Editor’s Note: This whiskey was provided to us as a free sample to review by the party behind it. The Whiskey Wash, while appreciative of this, did keep full independent editorial control over this article.
Very much in line with the recent super-hyped Orphan Barrel releases, the Blade and Bow bourbon is Diageo’s new overture at whiskey collectors with a taste for old, rare whiskey of murky origin. Our 3.5 oz sample bottle arrived packaged inside a non-functional miniature barrel approximately six times its volume. I imagine most of these tchotchkes moved quickly from mailroom to trash can, but mine was put to a second (perhaps more dignified) life as a planter for some lobelias.
In addition to the sample bottle, the barrel contained a breathless marketing insert as well as a novelty skeleton key strung on a ribbon. Keys like this will also be appearing at retail, as each bottle being sold in stores will be packaged with one of five different ones, representing “the five steps of crafting bourbon—grains, yeast, fermentation, distillation and aging.” Diageo urges you to collect all five keys, which you may someday be able to actually use if you visit the old Stitzel-Weller distillery in a mysterious “interactive consumer experience” currently in the works.
It is difficult to tease out what exactly is in the bottle, where it comes from or how old it is though, according to Diageo, there is some “of the last bourbon produced” from Stitzel-Weller within. The bourbon, before bottling, is cycled through a solera system, which we’ve covered before, that never completely drains its feed barrels, resulting in an American whiskey that is a mix of various ages. There is also a much more limited edition, 22-year old version of Blade and Bow which sees quite a price jump at $150 for a 750 ml bottle.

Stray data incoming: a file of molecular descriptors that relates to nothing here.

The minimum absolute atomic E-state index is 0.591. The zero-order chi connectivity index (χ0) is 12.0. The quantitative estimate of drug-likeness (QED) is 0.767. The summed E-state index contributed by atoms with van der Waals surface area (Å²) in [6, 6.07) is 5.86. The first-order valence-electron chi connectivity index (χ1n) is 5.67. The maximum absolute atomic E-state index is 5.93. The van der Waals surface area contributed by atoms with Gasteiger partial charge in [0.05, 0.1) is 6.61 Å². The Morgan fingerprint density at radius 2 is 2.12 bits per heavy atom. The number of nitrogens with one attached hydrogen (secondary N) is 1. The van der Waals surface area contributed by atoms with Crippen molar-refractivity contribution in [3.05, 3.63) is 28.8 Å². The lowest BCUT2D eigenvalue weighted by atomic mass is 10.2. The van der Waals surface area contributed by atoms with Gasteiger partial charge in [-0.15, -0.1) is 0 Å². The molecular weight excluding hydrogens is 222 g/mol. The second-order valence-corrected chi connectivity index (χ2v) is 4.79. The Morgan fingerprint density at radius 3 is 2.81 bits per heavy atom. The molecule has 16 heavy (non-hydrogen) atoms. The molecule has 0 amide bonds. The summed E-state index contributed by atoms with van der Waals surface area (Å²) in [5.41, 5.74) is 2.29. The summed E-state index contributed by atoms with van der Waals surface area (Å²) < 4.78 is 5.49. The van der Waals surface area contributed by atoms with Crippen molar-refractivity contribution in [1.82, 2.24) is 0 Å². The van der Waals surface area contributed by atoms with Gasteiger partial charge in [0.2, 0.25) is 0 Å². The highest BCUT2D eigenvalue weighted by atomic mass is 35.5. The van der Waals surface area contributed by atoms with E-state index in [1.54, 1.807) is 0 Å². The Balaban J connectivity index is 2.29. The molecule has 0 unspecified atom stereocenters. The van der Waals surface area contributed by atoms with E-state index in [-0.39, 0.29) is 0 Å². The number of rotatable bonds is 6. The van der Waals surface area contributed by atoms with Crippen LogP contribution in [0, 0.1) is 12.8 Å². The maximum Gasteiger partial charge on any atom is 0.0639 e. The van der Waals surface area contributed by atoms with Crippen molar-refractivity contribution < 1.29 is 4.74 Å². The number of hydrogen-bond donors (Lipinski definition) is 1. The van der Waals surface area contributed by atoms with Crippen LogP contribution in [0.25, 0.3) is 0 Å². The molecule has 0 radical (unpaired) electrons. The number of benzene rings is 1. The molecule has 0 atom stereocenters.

Here are my thoughts on the standard, light amber colored Blade and Bow bourbon after tasting the provided sample:
Nose: Floral notes arrive first (violet and lavender), competing with strong notions of cherry and cinnamon red hots. There’s a hint of very ripe honeydew melon, too, boxed in by more typical oak aromas and generic bourbon “spice”.
Palate: Green apple mingles with pear, peach, licorice, and anise hyssop. There is a strong note of violet lozenge in the finish, which gives the spirit a perfumery character. The mouthfeel is somewhat thin and dry, suggesting there might be some more well-aged and oaky bourbon in the mix.
Finish: The dusty and tannic oak character gives the finish a drying and astringent quality, which is accented pleasantly by some burnt orange peel.
Overall, I found the Blade and Bow bourbon to be enjoyable, but relatively unremarkable. There’s not a lot of richness in this glass, but the floral flavors are captivating and the oak isn’t as overwhelming as some recent releases in the bourbon world. At $50 for a 750, there are certainly better buys out there but you could definitely do worse. I give this whiskey a score of 86 points.
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Margarett Waterbury is the author of Scotch: A Complete Introduction to Scotland's Whiskies and a full-time freelance writer and editor. Her work has appeared in Whisky Advocate, Food and Wine, Spirited Magazine, Artisan Spirit, Edible Seattle, Sip Northwest, Civil Eats, Travel Oregon, Artisan Spirit, and many other publications. She is...